The industry has come a long way from the days of engravers with massive form factors and the need for higher education in order to operate them. What was once seen as a nifty and high-tech alternative to manual forms of engraving has since become a viable solution. Machines are smaller, materials are cheaper, the technology is more intuitive and the whole process is just that much more convenient. This is not to say that laser engraving has replaced manual or even rotary engraving. Indeed, laser and rotary engraving methods are now synonymous with the term “engraving”, especially in the commercial and industrial space. Traditionalists need not be concerned, manual engraving is still around. There is a certain finesse, elegance, romance, expertise and quality that is involved with hand engraved pieces. But, let’s face fact, there’s no way a man in his shop can meet the demands like that of a commercial operation.
The cost of laser engraving machines combined with easy-to-use modelling software have been significant factors in the proliferation of laser engravers. As technology gets better and its adoption increases, the market adjusts to meet the demand. The result, better and more advanced components for lower prices. These days you can get devices with bigger cutting tables and lasers with higher wattages for a half the cost of its predecessors a decade or so ago. And, just like the cycle seen in the computer industry, this created a positive feedback loop that further pushed the advancement of the technology upwards, while pushing the cost of the devices downwards (to a certain point). Back in the day, you needed a keen eye, a sure hand and Jedi-like skills to run an engraver. Now, thanks to easier-to-use software, creating and modelling designs has never been easier. There are even levels of software that you can get; from novice users in the maker (at-home) movement to professional grade software developed for use in the industrial sector.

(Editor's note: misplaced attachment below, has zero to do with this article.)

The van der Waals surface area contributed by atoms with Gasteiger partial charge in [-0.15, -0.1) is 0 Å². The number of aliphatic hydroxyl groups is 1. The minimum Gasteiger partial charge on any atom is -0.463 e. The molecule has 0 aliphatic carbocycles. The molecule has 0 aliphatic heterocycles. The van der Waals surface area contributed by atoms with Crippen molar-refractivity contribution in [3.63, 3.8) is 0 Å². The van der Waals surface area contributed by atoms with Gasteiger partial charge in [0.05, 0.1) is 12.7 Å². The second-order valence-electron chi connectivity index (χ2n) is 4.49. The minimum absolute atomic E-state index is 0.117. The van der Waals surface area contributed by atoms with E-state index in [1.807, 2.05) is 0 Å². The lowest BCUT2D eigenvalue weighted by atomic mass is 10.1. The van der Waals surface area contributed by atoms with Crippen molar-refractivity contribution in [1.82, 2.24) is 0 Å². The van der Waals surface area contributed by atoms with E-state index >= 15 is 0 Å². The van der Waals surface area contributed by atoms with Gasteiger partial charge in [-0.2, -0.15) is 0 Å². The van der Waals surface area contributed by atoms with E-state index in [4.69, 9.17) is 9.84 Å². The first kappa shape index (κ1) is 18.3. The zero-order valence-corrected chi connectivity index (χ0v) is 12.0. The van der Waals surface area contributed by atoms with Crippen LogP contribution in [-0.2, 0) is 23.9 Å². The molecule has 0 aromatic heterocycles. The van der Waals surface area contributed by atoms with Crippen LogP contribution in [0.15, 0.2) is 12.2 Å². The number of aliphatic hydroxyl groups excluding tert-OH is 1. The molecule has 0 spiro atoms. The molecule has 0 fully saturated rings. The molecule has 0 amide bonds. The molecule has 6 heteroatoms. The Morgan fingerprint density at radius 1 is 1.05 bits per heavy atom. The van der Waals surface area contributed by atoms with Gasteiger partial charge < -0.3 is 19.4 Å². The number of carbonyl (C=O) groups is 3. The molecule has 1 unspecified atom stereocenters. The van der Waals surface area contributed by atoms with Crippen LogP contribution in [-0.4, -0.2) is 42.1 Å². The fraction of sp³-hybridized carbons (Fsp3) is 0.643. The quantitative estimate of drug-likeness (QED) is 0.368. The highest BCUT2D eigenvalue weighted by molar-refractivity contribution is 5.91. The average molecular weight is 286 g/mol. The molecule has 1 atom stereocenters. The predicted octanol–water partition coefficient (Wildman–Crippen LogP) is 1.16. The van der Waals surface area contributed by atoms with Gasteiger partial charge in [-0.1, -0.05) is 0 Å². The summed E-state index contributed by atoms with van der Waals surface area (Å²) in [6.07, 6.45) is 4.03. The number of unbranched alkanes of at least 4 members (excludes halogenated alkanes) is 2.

Walk into a laser engravers shop and you will likely come face to face with a CO2 laser or a fiber laser. The type of laser employed by the company usually depends on the type of material they are working with. Purpose-driven fiber lasers are often used in industrial applications such as the cutting, engraving and marking of uncoated metals. It is also the favored laser type when dealing with plastics. CO2 lasers, on the other hand, are treasured for their versatility. With only minute adjustments the laser can be used on various substrates and materials. Wood, plastic, paper, stones, glass and fabric can all be cut and engraved using a CO2 laser with but a flick of a button.
As if that’s not enough, the technology just keeps getting better. New devices are already underway that seek to do the job more efficiently. Better software and faster cutting speeds is the name of the game, and there is not one but almost a dozen or so companies out there that are continuously pushing the envelope.
This article was written by Erryn Deane. Erryn is the digital business manager for Needham Laser and The Needham Group of companies.